The truth is that our society has developed a negative stigma around mental health and what’s worse, the stigma seems to attach itself most to thoughts about suicide. That doesn’t have to be the case though. We can all join together to break down that stigma and welcome those struggling with depression, hopelessness, pain and thoughts of suicide so they can get the help they so desperately need and deserve.
There’s nothing worse than hearing about a child or teen who has gotten to the point that suicide makes sense to them as the way to deal with their suffering. Everyone encounters bad times, but youth should be a time of growth. A time when we learn how to deal with adversity and setbacks rather than allowing them to crush us into hopelessness. There’s so much that could be said on this topic, but our purpose here is to explain that no matter how hopeless or painful your world seems, there is help available. You’re never alone unless you chose to be.
Mary Karr wrote a poem in which she said, “Your mind’s a dangerous neighborhood: don’t go there alone.” This is the most true when we get to the point that rational thought gives way to despair. Most people have thoughts about suicide at some point in their life, children and teens included. Such thoughts can come about when we feel our problems have overwhelmed us and we feel trapped. We can and should talk to someone who can listen and help us before thoughts of hopelessness and despair take over.
Most people who consider suicide don’t want to die, they just want to stop feeling so miserable. They may feel depressed, confused, alone, or just full of emotional pain, but whatever the feelings, people who have reached that level of despair in their lives are no longer thinking clearly.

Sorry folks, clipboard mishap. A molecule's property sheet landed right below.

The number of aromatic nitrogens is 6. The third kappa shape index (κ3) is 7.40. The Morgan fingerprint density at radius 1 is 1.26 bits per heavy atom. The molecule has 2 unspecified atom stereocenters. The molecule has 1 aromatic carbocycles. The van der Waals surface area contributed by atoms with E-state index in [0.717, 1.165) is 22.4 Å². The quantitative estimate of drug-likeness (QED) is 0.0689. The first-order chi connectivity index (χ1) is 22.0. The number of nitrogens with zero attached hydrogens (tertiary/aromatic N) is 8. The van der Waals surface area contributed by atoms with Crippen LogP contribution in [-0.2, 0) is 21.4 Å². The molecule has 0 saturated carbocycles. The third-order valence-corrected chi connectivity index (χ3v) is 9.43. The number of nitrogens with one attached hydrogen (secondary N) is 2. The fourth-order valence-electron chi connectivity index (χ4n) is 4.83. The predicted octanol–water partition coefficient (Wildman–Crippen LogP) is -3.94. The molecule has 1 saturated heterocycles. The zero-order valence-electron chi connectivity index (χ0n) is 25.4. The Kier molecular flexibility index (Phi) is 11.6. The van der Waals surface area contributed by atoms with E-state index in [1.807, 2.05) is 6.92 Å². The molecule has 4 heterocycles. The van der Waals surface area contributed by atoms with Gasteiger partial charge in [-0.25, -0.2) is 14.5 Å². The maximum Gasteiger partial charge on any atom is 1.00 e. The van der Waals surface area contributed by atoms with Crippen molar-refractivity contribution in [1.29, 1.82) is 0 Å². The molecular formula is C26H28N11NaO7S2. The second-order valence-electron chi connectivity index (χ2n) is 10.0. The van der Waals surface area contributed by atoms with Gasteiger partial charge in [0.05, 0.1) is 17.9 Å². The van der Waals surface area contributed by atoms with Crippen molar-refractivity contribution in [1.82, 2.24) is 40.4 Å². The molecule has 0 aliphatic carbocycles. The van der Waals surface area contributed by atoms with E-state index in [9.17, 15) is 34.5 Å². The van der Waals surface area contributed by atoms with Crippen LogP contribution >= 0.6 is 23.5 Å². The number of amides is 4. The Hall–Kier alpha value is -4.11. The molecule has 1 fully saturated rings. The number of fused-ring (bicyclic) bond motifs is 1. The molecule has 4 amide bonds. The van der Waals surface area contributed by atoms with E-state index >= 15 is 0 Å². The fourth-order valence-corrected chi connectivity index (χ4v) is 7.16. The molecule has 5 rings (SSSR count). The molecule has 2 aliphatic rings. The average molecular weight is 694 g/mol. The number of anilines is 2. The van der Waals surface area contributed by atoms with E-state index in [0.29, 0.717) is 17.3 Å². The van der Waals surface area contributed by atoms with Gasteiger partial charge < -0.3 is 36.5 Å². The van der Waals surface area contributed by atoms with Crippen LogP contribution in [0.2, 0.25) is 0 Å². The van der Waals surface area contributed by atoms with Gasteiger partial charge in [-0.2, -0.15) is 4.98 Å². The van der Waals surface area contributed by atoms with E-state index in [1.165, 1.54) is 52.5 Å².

If you or your friends are feeling this way and have had thoughts of suicide or know someone who has, the most important thing to do is to talk immediately to an adult you trust. Remember, keeping a secret about suicide or someone who is thinking of suicide doesn’t help anyone. In fact, it can actually make things worse. Friends help friends, so when someone tells you something that worries you, tell a trusted adult right away.
If you don’t know an adult who would be helpful, call the National Suicide Prevention hotline number at 1-800-273-8255 and they will help you figure out what to do.
If you’d just like to talk more about your feelings or the concerns you might have about a child or teen’s feelings of depression or thoughts of suicide, call us to schedule an appointment.